Say what you will about the NRA and the AARP, the most powerful lobby around might be that of motherhood. Just think: public pressure from women’s groups in the interest of stay-at-home mothers actually led the Consumer Financial Protection Bureau to go back and tweak the landmark CARD Act of 2009 – legislation enacted to reform the personal finance landscape.
The Change That Sparked a Movement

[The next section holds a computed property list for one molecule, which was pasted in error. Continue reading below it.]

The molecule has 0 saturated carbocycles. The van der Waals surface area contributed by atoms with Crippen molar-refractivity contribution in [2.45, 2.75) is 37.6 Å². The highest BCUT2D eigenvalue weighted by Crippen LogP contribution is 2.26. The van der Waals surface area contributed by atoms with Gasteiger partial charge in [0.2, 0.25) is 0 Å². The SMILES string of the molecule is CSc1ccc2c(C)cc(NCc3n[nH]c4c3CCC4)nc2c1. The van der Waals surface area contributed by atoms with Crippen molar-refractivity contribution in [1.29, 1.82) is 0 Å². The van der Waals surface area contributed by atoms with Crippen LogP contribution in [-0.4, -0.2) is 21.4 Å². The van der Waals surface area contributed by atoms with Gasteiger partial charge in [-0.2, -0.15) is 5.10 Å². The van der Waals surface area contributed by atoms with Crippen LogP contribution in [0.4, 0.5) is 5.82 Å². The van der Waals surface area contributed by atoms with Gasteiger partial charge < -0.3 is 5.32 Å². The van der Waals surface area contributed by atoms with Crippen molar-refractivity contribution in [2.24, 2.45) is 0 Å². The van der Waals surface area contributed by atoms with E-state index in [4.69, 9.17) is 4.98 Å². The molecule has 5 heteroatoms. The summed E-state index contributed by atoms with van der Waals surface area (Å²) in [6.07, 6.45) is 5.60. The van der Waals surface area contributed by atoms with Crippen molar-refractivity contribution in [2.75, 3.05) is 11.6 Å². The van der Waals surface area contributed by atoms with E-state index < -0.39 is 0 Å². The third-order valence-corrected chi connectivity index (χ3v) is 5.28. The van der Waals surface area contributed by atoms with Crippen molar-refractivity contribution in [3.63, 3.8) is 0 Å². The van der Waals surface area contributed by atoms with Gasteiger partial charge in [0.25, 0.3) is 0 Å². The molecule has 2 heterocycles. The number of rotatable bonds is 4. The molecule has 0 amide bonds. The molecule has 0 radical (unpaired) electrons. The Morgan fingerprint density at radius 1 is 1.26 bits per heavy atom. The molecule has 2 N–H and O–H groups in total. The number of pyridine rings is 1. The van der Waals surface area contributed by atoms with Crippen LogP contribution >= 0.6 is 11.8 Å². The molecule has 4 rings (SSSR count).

You see, the CARD Act contained a so-called “ability-to-pay” clause which required banks to abandon the long-held practice of evaluating household income and personal debts in making credit card approval decisions. In order to help issuers better gauge applicants’ disposable income, issuers were to start considering both debts and liabilities on the individual level.